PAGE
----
LGBTQ group sues Florida over so-called 'Don't Say Gay' law

Anthony Izaguirre
Associated Press

Tallahassee, Fla. — Gay rights advocates sued Florida Gov. Ron DeSantis on Thursday to block a new law that forbids classroom instruction on sexual orientation and gender identity in kindergarten through third grade.

The law has catapulted Florida and DeSantis, a potential 2024 Republican presidential candidate, to the forefront of the country’s culture wars. Critics call it the “ Don’t Say Gay ” law and argue that its true intent is to marginalize LGBTQ people and their families.

The challenge filed in federal court in Tallahassee by the National Center for Lesbian Rights on behalf of Equality Florida and Family Equality alleges that the law violates the First Amendment and other provisions of the U.S. Constitution.

Florida Gov. Ron DeSantis signs the Parental Rights in Education bill at Classical Preparatory school Monday, March 28, 2022 in Shady Hills, Fla.

“Our nation has strived to make good on its promise that everyone is entitled to be treated with equal dignity under the law. That is true when it comes to LGBTQ Americans, who now have the constitutional right to identify openly as LGBTQ, to marry, and to form families with children,” said Roberta Kaplan of Kaplan Hecker & Fink LLP.

A statement announcing the lawsuit says the law deliberately employs broad terms and invites arbitrary and discriminatory enforcement, empowering parents to be roving censors who can sue school boards for damages based on any perceived violation.

The law states: “Classroom instruction by school personnel or third parties on sexual orientation or gender identity may not occur in kindergarten through grade 3 or in a manner that is not age appropriate or developmentally appropriate for students in accordance with state standards.” Parents would be able to sue districts over violations.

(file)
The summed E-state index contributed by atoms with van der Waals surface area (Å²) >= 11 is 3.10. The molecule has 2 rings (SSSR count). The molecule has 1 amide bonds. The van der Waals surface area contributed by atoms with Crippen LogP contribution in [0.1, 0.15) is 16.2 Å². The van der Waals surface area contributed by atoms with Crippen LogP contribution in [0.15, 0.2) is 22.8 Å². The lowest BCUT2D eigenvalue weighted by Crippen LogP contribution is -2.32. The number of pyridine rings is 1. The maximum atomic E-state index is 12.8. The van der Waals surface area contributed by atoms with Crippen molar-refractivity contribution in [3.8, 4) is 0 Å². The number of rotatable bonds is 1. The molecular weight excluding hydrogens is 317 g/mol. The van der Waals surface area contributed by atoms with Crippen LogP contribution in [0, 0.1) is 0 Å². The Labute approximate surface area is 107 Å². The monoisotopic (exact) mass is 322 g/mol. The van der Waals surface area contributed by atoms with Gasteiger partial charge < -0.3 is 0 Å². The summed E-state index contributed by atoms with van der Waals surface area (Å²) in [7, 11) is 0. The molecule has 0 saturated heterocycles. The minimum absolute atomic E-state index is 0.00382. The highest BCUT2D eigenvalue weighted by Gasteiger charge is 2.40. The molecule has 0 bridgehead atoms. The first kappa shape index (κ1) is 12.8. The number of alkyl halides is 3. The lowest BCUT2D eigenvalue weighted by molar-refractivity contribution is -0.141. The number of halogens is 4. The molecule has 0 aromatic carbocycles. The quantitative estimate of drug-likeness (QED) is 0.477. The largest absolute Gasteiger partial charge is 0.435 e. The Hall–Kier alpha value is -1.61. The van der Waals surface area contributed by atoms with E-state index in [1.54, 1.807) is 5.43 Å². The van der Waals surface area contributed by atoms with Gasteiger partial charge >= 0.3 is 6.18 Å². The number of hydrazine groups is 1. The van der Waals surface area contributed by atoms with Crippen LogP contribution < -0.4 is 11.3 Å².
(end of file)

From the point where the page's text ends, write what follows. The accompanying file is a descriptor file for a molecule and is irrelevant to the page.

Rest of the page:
U.S. Education Secretary Miguel Cardona met with LGBTQ students and their family members at a school in Orlando on Thursday, discussing privately how the legislation is affecting their lives. Cardona’s visit was one of several Biden administration events Thursday showing support for the queer community, including a presidential proclamation recognizing Transgender Day of Visibility.

DeSantis and other Republicans have repeatedly described the rules as reasonable, saying children should learn about sexual orientation and gender identity from their parents, not in schools.

“We will make sure that parents can send their kids to school to get an education, not an indoctrination,” the governor said when he signed it into law this week.

Many critics have said the law’s language, particularly the phrases “classroom instruction” and “age appropriate,” could be interpreted so broadly that discussion in any grade could trigger lawsuits, creating a classroom atmosphere where teachers would avoid the subjects entirely.

Intense public backlash followed the bill’s introduction in Florida’s Republican-controlled legislature this year, with the White House, Hollywood celebrities, students, Democrats and LGBTQ advocates condemning the policy. Legal challenges have been expected.

The suit says the law is unconstitutionally vague and discriminatory and violates First Amendment rights to free expression. The filing seeks to block the law from taking effect and also names Florida Education Commissioner Richard Corcoran and other education officials as defendants.

“Already, our children have told us that they are afraid that they will not be able to talk about their family at school,” Dan and Brent VanTice, parents of two first-grade students, said in the statement announcing the suit. “We are heartbroken that our children are already feeling isolated and stigmatized by this law.”

Andrew Spar, president of the Florida Education Association union, said the law is politically motivated because elementary schools, especially in kindergarten through third grade, do not teach about these subjects and have state curriculum standards guiding classroom lessons.

The law adds fuel to a persistent feud between DeSantis and Democratic President Joe Biden, who tweeted after DeSantis signed the bill this week that “My Administration will continue to fight for dignity and opportunity for every student and family – in Florida and around the country.” Cardona has said his agency will be monitoring for any federal civil rights violations that result.